Working too much, worrying about work too much, neglecting family, neglecting self, experiencing conflict, dissatisfaction, depression: These problems are all-too familiar in today’s overbooked, overworked world. Indeed, they seem practically inevitable in a culture that defines success as "having it all."

Everyone struggles to balance work and family; everyone has some firsthand knowledge of the stress, frustration and fatigue that arise when personal and professional priorities conflict. We are all familiar, too, with the massive commercial response to this pattern. Seminars, self-help books, software, support groups, periodicals, electronic planners, executive briefcases, and even executive pens have been developed to help people negotiate the competing, increasingly complex demands of modern life.

This flood of knowledge, advice, and specialized equipment speaks both to an acute need for help, and to the skillful exploitation of that need by a business sector whose pressurized atmosphere produced that need in the first place. The demand for practical tips on living is so great that people are willing to pay top dollar for organizational and psychological assistance. (This reviewer happens to be devoted to her Seven Habits Organizer, which sits open before her as she writes. Item number one on the Prioritized Daily Task List: Finish writing book review.)

As inspirational and even consoling as much of this material is (my planner is bound in soft green soothing suede; it contains an uplifting quote for every day of the year), it tends to be a bit light on actual information. We are rich in theories and opinions about what is at stake for people working in today’s fast-paced and impersonal corporate environment, but we are comparatively poor in hard data about what choices professionals as a population actually make and how they experience the results of those choices.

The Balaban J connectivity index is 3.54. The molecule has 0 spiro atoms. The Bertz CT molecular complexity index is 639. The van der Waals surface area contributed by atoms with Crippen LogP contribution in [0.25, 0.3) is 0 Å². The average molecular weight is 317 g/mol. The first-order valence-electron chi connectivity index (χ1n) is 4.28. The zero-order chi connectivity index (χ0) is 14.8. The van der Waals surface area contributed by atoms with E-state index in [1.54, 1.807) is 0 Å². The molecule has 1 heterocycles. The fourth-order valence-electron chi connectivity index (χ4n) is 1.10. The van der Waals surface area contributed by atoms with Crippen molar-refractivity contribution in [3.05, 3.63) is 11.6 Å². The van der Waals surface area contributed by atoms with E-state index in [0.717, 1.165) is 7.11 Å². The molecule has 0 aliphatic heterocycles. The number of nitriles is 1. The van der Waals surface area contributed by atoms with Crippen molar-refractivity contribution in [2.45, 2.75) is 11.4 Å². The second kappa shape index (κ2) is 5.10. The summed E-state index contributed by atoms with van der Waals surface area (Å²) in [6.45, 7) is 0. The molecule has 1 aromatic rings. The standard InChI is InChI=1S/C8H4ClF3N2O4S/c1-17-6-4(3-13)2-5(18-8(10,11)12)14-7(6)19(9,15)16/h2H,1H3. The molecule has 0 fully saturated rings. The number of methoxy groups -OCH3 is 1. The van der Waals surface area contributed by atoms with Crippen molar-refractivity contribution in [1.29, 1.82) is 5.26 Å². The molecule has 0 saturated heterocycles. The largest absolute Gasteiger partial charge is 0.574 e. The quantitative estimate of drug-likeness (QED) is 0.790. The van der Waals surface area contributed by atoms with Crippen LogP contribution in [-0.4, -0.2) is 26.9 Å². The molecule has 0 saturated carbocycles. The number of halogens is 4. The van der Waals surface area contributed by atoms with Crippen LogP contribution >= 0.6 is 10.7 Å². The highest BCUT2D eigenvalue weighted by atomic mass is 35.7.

Stewart D. Friedman and Jeffrey H. Greenhaus address this problem in their new book, Work and Family – Allies or Enemies? What Happens When Business Professionals Confront Life Choices. Forthcoming from Oxford University Press this summer, Work and Family sets out to study the lived experience of 860 business professionals, as recorded in an extensive questionnaire designed to elicit both the facts of their life situations (how many hours a week they work, how many hours they devote to childcare each week, what sort of work they do, and so on) and their feelings about those situations (how satisfied they are with their careers, their families, their personal growth, and so on).

The group surveyed consists of business graduates from Wharton and Drexel, and the substance of the book centers on an elaborate interpretation of their responses. The authors report their data in a logical way, their explanations are clear, and they supplement the whole with various charts and graphs for easy statistical reference. The book is a solid account of the difficult culture of modern professionals, an account whose dual emphasis on quantitative and qualitative factors allows it both to confirm conventional wisdom and to uncover surprising new information.

One confirmation: Motherhood remains a career liability for women, while fatherhood is actually a career asset. Women are still doing most of the child care, while men with stable family lives advance faster than single men. Some new information: Families seem to be more stable when mothers work long hours than when fathers do. Conventional wisdom says that kids are healthier and better adjusted if their parents are involved in their lives. Friedman and Greenhaus expose a far more complicated reality. On the one hand, their numbers show, the truism holds for fathers: When dad isn’t home much, and when he is distracted by work while at home, kids act out more. On the other hand, the truism does not hold true for mothers: When mom is working overtime, it turns out, kids actually do better. Their explanation: A professionally happy mom has more to give her family than moms who are ambivalent about their decision to slow or even sacrifice their careers after having children.